An experiment tested on mice shows it may be possible to repair damage caused by multiple sclerosis (MS), Cambridge University researchers have found.
Scientists have shown that skin cells re-programmed into brain stem cells – and then transplanted into the central nervous system – help reduce inflammation and may be able to help damage caused by MS.
The study is a step towards developing personalised treatments based on a patient’s own skin cells for diseases of the central nervous system (CNS).
“Our mouse study suggests that using a patient’s reprogrammed cells could provide a route to personalised treatment of chronic inflammatory diseases, including progressive forms of MS,” said Dr Stefano Pluchino, lead author of the study from the Department of Clinical Neurosciences at the University of Cambridge.
“This is particularly promising as these cells should be more readily obtainable than conventional neural stem cells – and would not carry the risk of an adverse immune response.”
What is MS?
According to the NHS, multiple sclerosis (MS) is a condition which can affect the brain and/or spinal cord, causing a wide range of potential symptoms.
It’s a lifelong condition that can sometimes cause serious disability, although it can occasionally be mild. In many cases, it’s possible to treat symptoms. Average life expectancy is slightly reduced for people with MS.
In MS, the body’s own immune system attacks and damages myelin – the protective sheath around nerve fibres – causing disruption to messages sent around the brain and spinal cord.
Symptoms are unpredictable and include problems with mobility and balance, pain, and severe fatigue.
Stem cell therapies
Recent advances have raised expectations that diseases of the central nervous system may be improved by the use of stem cell therapies.
Stem cells are the body’s ‘master cells’, which can develop into almost any type of cell within the body.
Previous work from the Cambridge research team has shown that transplanting neural stem cells – stem cells that are part-way to developing into nerve cells – reduces inflammation and can help the injured nervous system heal.
However, such neural stem cells are sourced from embryos and cannot be obtained in large enough quantities.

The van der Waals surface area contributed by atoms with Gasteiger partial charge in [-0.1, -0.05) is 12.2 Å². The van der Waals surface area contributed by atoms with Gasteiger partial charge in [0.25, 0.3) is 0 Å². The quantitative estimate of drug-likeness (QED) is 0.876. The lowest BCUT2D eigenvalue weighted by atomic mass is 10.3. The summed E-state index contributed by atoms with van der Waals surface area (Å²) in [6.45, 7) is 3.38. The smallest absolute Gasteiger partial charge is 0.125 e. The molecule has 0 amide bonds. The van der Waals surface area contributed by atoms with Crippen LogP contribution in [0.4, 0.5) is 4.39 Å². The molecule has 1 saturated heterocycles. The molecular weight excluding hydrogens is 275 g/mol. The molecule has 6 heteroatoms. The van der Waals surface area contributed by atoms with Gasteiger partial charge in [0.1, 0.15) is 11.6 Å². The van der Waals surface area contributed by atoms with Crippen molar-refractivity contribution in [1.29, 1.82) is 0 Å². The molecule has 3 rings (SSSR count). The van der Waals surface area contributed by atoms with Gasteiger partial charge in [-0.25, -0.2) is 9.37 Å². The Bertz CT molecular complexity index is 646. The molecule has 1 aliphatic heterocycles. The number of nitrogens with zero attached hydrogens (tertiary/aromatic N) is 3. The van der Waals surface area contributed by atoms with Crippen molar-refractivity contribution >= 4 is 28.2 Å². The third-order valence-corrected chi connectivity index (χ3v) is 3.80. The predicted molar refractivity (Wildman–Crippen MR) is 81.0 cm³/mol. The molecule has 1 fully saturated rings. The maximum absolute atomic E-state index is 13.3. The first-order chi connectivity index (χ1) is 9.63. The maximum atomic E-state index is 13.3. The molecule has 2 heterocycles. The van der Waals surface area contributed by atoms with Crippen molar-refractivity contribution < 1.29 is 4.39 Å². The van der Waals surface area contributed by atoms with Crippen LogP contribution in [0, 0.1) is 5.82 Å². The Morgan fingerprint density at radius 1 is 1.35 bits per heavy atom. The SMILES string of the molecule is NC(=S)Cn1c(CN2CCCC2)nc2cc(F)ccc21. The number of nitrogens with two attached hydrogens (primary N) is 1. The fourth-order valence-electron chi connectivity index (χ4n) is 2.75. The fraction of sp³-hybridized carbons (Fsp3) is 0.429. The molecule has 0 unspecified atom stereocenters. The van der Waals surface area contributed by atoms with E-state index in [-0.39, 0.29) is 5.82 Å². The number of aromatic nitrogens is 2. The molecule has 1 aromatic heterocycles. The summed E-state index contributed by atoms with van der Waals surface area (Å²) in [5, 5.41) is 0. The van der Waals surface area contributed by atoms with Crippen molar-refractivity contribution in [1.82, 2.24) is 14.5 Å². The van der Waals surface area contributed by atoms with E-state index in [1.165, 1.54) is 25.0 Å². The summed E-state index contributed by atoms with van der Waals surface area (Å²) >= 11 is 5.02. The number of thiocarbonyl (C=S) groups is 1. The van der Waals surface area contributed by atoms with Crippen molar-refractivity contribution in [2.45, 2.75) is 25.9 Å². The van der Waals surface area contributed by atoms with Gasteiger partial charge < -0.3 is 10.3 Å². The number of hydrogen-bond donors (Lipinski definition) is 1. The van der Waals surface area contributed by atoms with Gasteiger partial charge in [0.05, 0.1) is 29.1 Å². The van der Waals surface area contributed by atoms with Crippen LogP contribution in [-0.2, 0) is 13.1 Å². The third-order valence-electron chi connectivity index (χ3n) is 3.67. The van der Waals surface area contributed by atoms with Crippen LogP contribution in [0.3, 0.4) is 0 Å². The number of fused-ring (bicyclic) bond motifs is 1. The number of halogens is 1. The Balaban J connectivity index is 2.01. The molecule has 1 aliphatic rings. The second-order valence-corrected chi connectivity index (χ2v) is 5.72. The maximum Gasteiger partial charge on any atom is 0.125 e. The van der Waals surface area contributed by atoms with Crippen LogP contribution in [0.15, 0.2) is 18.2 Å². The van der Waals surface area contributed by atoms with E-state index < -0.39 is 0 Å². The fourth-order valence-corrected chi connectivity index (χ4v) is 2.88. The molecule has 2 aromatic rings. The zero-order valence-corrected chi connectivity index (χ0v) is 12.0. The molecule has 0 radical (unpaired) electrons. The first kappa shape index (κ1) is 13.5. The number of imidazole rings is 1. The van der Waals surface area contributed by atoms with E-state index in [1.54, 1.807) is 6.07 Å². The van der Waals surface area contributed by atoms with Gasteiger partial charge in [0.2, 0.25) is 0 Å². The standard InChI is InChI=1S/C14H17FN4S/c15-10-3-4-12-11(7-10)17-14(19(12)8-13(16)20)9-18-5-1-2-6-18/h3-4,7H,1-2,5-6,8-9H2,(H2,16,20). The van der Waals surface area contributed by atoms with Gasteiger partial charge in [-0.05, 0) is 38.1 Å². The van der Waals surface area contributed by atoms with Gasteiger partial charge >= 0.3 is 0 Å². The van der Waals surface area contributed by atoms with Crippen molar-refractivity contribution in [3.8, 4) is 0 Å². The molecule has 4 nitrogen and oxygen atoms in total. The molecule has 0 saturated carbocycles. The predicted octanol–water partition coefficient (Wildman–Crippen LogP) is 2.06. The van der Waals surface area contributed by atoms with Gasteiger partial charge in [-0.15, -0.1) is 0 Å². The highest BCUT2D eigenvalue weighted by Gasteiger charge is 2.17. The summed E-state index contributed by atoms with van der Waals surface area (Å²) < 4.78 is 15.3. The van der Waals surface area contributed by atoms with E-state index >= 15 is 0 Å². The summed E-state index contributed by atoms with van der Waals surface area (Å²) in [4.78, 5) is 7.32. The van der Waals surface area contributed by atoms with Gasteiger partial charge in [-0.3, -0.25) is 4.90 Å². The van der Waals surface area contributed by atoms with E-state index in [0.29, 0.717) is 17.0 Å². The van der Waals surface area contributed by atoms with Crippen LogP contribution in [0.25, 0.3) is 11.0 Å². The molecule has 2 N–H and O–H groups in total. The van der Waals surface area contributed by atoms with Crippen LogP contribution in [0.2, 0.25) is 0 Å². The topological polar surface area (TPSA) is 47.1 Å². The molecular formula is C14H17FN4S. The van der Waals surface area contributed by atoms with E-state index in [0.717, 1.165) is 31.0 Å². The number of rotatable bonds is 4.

There’s also a risk that the body will see them as an alien invader, triggering an immune response to destroy them.
But reprogrammed cells – or ‘induced neural stem cells’ – would be the patient’s own and are less likely to trigger an immune response.
What did the research show?
Now, in research published in the journal Cell Stem Cell , researchers at the University of Cambridge have shown that induced neural stem cells may help repair some of the damage caused by MS.
Using mice that had been manipulated to develop MS, the researchers discovered that transplanting both neural stem cells and re-programmed ‘induced neural stem cells’ into fluid found in the brain and spinal chord turns ‘bad’ immune cells ‘good’.
The research team was led by Dr Pluchino, together with Dr Christian Frezza from the MRC Cancer Unit at the University of Cambridge, and brought together researchers from several university departments.
Dr Luca Peruzzotti-Jametti, the first author of the study, said: “We made this discovery by bringing together researchers from diverse fields including regenerative medicine, cancer, mitochondrial biology, inflammation and stroke and cellular reprogramming.
“Without this collaboration, many of these insights would not have been possible.”
The research was funded by Wellcome, European Research Council, Medical Research Council, Italian Multiple Sclerosis Association, Congressionally-Directed Medical Research Programs, the Evelyn Trust and the Bascule Charitable Trust.
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